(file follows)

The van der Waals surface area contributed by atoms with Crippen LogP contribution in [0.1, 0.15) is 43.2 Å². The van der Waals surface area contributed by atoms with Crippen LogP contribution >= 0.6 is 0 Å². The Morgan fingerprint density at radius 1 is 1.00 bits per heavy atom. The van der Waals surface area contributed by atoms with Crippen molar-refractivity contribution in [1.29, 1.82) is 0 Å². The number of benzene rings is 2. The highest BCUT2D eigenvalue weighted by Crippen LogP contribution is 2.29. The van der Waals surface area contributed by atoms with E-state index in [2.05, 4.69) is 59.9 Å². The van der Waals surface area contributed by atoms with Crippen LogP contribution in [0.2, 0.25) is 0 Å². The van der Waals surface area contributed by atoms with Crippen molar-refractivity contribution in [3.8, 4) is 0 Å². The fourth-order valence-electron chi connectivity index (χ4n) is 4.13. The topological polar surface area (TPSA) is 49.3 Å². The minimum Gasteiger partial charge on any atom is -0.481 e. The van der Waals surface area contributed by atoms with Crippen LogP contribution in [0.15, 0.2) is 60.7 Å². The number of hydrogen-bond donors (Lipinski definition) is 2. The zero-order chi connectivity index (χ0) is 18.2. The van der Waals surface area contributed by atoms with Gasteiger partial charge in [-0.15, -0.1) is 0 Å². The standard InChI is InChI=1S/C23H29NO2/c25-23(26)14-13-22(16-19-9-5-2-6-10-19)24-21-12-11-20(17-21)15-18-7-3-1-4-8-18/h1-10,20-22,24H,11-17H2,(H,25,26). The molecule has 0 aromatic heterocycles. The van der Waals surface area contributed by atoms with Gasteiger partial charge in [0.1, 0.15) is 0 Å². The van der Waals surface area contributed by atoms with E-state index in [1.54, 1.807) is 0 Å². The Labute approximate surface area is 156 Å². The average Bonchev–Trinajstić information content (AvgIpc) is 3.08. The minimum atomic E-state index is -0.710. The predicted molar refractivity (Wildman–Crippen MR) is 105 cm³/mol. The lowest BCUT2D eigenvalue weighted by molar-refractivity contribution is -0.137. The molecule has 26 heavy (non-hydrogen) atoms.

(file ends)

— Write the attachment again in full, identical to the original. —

The van der Waals surface area contributed by atoms with Crippen LogP contribution in [0.1, 0.15) is 43.2 Å². The van der Waals surface area contributed by atoms with Crippen LogP contribution >= 0.6 is 0 Å². The Morgan fingerprint density at radius 1 is 1.00 bits per heavy atom. The van der Waals surface area contributed by atoms with Crippen molar-refractivity contribution in [1.29, 1.82) is 0 Å². The number of benzene rings is 2. The highest BCUT2D eigenvalue weighted by Crippen LogP contribution is 2.29. The van der Waals surface area contributed by atoms with E-state index in [2.05, 4.69) is 59.9 Å². The van der Waals surface area contributed by atoms with Crippen LogP contribution in [0.2, 0.25) is 0 Å². The van der Waals surface area contributed by atoms with Crippen molar-refractivity contribution in [3.8, 4) is 0 Å². The fourth-order valence-electron chi connectivity index (χ4n) is 4.13. The topological polar surface area (TPSA) is 49.3 Å². The minimum Gasteiger partial charge on any atom is -0.481 e. The van der Waals surface area contributed by atoms with Crippen LogP contribution in [0.15, 0.2) is 60.7 Å². The number of hydrogen-bond donors (Lipinski definition) is 2. The zero-order chi connectivity index (χ0) is 18.2. The van der Waals surface area contributed by atoms with Gasteiger partial charge in [-0.15, -0.1) is 0 Å². The standard InChI is InChI=1S/C23H29NO2/c25-23(26)14-13-22(16-19-9-5-2-6-10-19)24-21-12-11-20(17-21)15-18-7-3-1-4-8-18/h1-10,20-22,24H,11-17H2,(H,25,26). The molecule has 0 aromatic heterocycles. The van der Waals surface area contributed by atoms with Gasteiger partial charge in [0.1, 0.15) is 0 Å². The van der Waals surface area contributed by atoms with E-state index in [1.54, 1.807) is 0 Å². The Labute approximate surface area is 156 Å². The average Bonchev–Trinajstić information content (AvgIpc) is 3.08. The minimum atomic E-state index is -0.710. The predicted molar refractivity (Wildman–Crippen MR) is 105 cm³/mol. The lowest BCUT2D eigenvalue weighted by molar-refractivity contribution is -0.137. The molecule has 26 heavy (non-hydrogen) atoms.